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By Erin L. Kilgore

On May 13, 2014, Louisiana’s legislators joined the ranks of several other states by passing legislation to prevent employers and schools from demanding access to social media, personal email, and other online accounts.  House Bill 340, also known as the Personal Online Account Privacy Protection Act, will prohibit employers from: (1) requesting or requiring an employee or applicant to disclose information that allows access to the employee or applicant’s personal online account; and (2) taking adverse employment against the employee or applicant for failure to disclose such information.

The bill also includes some significant protections for employers.  Here are some of the highlights.  For example, an employer is not prohibited from disciplining or discharging an employee for transferring the employer’s proprietary or confidential information or financial data to an employee’s personal online account without the employer’s authorization.   In addition, the bill specifically states that an employer is not prohibited from restricting or prohibiting an employee’s or applicant’s access to certain websites while using an electronic communications device paid for or supplied (in whole or in part) by the employer, or while using an employer’s network or resources, in accordance with state and federal law.  Further, an employer shall not be prohibited or restricted from viewing, accessing, or utilizing information about an employee or applicant that can be obtained by lawful means, i.e. without any required access information or that is available in the public domain.  Finally, the bill would not create a duty on behalf of the employer to monitor an individual’s personal online account.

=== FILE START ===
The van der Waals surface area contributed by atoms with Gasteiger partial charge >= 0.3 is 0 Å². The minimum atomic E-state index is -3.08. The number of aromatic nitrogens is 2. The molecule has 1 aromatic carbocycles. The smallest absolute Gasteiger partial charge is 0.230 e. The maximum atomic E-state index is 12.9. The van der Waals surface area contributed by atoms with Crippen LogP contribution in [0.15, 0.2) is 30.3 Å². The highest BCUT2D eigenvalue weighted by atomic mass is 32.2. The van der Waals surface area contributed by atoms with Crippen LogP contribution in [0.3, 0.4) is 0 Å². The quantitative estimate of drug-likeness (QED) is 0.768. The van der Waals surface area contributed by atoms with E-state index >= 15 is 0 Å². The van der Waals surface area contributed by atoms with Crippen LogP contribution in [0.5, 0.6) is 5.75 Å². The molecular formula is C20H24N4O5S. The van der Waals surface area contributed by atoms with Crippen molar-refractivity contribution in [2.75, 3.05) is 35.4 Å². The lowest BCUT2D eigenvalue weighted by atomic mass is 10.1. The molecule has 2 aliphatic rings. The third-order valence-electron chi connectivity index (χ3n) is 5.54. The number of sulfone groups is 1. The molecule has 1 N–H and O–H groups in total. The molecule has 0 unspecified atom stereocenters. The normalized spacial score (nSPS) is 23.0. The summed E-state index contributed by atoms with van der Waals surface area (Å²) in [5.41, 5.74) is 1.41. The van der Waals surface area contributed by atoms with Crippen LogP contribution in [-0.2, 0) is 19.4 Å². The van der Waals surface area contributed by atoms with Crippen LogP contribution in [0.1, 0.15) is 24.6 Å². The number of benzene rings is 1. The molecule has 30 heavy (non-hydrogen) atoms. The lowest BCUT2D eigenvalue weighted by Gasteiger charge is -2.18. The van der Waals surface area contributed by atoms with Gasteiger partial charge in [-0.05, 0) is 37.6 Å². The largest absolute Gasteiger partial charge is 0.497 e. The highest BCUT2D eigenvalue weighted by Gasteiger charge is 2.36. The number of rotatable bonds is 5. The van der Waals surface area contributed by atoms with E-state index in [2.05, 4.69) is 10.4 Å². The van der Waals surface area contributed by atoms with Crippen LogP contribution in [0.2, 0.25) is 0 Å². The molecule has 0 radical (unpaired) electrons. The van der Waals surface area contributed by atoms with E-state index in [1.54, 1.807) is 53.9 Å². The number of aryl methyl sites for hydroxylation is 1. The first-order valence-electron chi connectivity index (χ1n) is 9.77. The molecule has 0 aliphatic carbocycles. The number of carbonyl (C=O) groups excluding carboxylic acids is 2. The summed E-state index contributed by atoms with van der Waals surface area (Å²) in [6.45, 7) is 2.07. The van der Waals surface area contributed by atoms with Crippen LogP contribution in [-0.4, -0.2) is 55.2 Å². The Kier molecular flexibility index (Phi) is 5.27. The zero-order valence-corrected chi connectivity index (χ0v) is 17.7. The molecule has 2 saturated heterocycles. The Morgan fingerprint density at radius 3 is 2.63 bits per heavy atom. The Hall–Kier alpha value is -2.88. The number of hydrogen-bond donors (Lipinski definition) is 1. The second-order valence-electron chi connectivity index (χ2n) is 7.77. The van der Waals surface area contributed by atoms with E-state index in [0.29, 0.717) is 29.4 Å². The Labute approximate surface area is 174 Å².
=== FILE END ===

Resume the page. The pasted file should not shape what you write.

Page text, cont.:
The Bill is now before Governor Jindal.  Additional information about the bill can be found here.